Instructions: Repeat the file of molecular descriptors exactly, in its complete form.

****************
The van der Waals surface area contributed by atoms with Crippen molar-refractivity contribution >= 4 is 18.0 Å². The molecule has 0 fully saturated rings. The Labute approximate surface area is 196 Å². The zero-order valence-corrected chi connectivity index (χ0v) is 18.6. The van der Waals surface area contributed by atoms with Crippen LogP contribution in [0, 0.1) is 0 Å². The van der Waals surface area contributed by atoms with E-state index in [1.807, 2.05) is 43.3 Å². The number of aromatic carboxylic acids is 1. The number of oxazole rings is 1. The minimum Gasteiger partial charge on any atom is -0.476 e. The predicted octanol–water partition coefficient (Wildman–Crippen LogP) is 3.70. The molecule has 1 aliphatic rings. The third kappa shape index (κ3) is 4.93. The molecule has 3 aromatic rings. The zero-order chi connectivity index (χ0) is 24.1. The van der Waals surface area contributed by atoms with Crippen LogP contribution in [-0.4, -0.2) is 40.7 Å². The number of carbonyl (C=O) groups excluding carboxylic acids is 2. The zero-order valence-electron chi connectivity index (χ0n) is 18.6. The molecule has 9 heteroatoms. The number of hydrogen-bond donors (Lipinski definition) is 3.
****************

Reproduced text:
The van der Waals surface area contributed by atoms with Crippen molar-refractivity contribution >= 4 is 18.0 Å². The molecule has 0 fully saturated rings. The Labute approximate surface area is 196 Å². The zero-order valence-corrected chi connectivity index (χ0v) is 18.6. The van der Waals surface area contributed by atoms with Crippen LogP contribution in [0, 0.1) is 0 Å². The van der Waals surface area contributed by atoms with E-state index in [1.807, 2.05) is 43.3 Å². The number of aromatic carboxylic acids is 1. The number of oxazole rings is 1. The minimum Gasteiger partial charge on any atom is -0.476 e. The predicted octanol–water partition coefficient (Wildman–Crippen LogP) is 3.70. The molecule has 1 aliphatic rings. The third kappa shape index (κ3) is 4.93. The molecule has 3 aromatic rings. The zero-order chi connectivity index (χ0) is 24.1. The van der Waals surface area contributed by atoms with Crippen LogP contribution in [-0.4, -0.2) is 40.7 Å². The number of carbonyl (C=O) groups excluding carboxylic acids is 2. The zero-order valence-electron chi connectivity index (χ0n) is 18.6. The molecule has 9 heteroatoms. The number of hydrogen-bond donors (Lipinski definition) is 3.